By Sundari Sivasubbu
10th June 2012 11:23 PM
Abdul Khaleq is a professor in a debilitated rural college, in the newly-formed Bangladesh. Fired by a friend’s suggestion, Khaleq sets out to chronicle his childhood. His mind journeys to a time when he was still sucking his thumb, oblivious to the disappointments of the future. He recalls with sweet sadness his childhood home somewhere near Calcutta in undivided Bengal, his family, neighbours, the assortment of people who visited his house for various reasons, the exciting scenes on the streets and the events that seemed enchanting to a child’s eye.
While his wife Rekha detests his passive, alienated, unambitious lifestyle, especially his journaling habit, Khaleq grows more and more restless, as he struggles with painful memories of an accumulating sense of doom, of a time when his family flees from West to East Bengal. His recollection stops being a pleasure. Will Khaleq break down and meet the same fate as his beloved, happy brother? Will the confrontational boat ride he undertakes with his wife through the luscious pastures and snake-filled fields, salvage his marriage and life?
Partition literature can never go outdated in India, Pakistan or Bangladesh — the three countries that have lived its horrors. While many have attempted to document the slaughters and carnage generally associated with the event, some seek to delve into the lasting emotional wreckage. One amongst many such writers is the prolific Bangladeshi writer Mahmudul Haque, who died a few years ago. His book Black Ice (Kalo Borof, 1977) has recently been translated by Mahmud Rahman.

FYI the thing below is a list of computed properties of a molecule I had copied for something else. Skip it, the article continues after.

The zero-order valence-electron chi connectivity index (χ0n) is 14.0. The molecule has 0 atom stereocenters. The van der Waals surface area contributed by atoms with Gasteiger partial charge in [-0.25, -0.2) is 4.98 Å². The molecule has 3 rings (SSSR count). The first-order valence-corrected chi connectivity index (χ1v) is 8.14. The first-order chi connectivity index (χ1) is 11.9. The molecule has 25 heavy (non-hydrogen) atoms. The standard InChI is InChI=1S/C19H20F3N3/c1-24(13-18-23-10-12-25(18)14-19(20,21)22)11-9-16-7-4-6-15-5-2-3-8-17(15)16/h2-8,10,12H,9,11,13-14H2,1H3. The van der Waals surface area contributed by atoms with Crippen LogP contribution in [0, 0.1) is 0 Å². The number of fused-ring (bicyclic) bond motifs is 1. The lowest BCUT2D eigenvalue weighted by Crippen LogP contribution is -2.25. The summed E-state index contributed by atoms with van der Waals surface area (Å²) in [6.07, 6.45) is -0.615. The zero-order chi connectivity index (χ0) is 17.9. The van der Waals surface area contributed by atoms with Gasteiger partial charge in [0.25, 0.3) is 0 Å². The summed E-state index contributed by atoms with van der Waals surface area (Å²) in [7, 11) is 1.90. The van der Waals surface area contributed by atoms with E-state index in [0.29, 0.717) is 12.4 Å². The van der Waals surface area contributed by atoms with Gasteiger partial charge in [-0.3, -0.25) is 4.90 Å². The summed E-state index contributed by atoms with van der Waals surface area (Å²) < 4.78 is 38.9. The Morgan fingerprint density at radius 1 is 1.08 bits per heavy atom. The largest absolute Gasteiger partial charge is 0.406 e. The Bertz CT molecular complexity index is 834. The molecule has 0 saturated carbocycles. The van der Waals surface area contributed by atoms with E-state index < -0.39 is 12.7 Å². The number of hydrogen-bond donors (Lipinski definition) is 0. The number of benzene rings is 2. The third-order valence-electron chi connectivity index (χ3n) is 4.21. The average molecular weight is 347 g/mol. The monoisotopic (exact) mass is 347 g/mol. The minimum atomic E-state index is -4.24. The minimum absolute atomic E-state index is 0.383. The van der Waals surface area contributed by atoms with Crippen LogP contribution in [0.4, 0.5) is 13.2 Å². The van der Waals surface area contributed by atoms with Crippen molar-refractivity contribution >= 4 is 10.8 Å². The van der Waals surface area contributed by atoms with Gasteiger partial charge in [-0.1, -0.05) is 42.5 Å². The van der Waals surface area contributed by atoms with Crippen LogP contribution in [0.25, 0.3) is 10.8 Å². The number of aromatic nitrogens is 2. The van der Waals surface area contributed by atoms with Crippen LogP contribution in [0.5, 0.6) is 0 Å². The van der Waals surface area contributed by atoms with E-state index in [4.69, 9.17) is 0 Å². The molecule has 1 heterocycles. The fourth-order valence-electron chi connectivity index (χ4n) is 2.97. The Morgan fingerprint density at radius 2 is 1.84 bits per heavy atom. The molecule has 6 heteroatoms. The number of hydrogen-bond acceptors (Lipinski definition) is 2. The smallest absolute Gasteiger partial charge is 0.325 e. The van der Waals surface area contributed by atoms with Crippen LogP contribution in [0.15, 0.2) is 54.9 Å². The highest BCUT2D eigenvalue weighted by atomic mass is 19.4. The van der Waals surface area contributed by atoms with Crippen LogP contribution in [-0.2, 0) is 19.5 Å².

Black Ice is a subtle representation of a historic nightmare through the mind of a broken man trying to make sense of what he has by confronting all that he has lost. The book also contains Rahman’s tribute to the author and an interesting interview with Haque conducted by the Bangladeshi writer Ahmad Mostofa Kamal.
Through a rich interplay of words and imagery Haque infuses life and authenticity into the locale and his fascinating characters: the sensitive Ma, Moni Bhaijaan, Puti- the girl, who speaks to birds and fish, Ingelish-speaking Panu, pincer-toting Sadhu, the blind wise man, the creepy Iranian gypsy, the old hag Giribala, the good-hearted widow Madhuri and the insightful village physician, Dr Narhari. Also, his use of two distinct narrative forms and styles is
commendable. While delving into the past, the memory is more concrete, the present is almost abstract.
While translating, it seems that Rahman has remained sensitive and stayed too close to the original, following the line of the sentence and retaining the order of ideas and images. Sample this: “It’s my feeling that knowledge-toledge and wisdom-shisdom don’t mean much.” Of course, one should read the original to comment on how nuanced, balanced or successful this translation is. However, with some inventiveness, he could have replaced the extremely-glaring number of Bengali terms. After all, this is a translated work! Also, the book’s subtly constructed moral scaffolding, despite pulling us into the dark complexities of an afflicted mind, leaves us in a lurch. We keep waiting for some strong incident in the past, other than partition per se, that would justify the psychological portrait. But nothing is clearly said of it. This is when we regret not reading the original for semantic significance, if any. But it may be acknowledged that the book stands on its own merit.
Haque’s writing is bereft of ostentation like violence, cruelty, sarcasm or rhetorical antics. Largely autobiographical, it is emotional, yet, stands out for its brevity and concise prose despite the charged theme. Though a chunk of the book is about childhood, the work is more for a mature reader. Black Ice is a beautifully written, rueful reverie and a haunting reminder of the invisible scars that bleed for long ■
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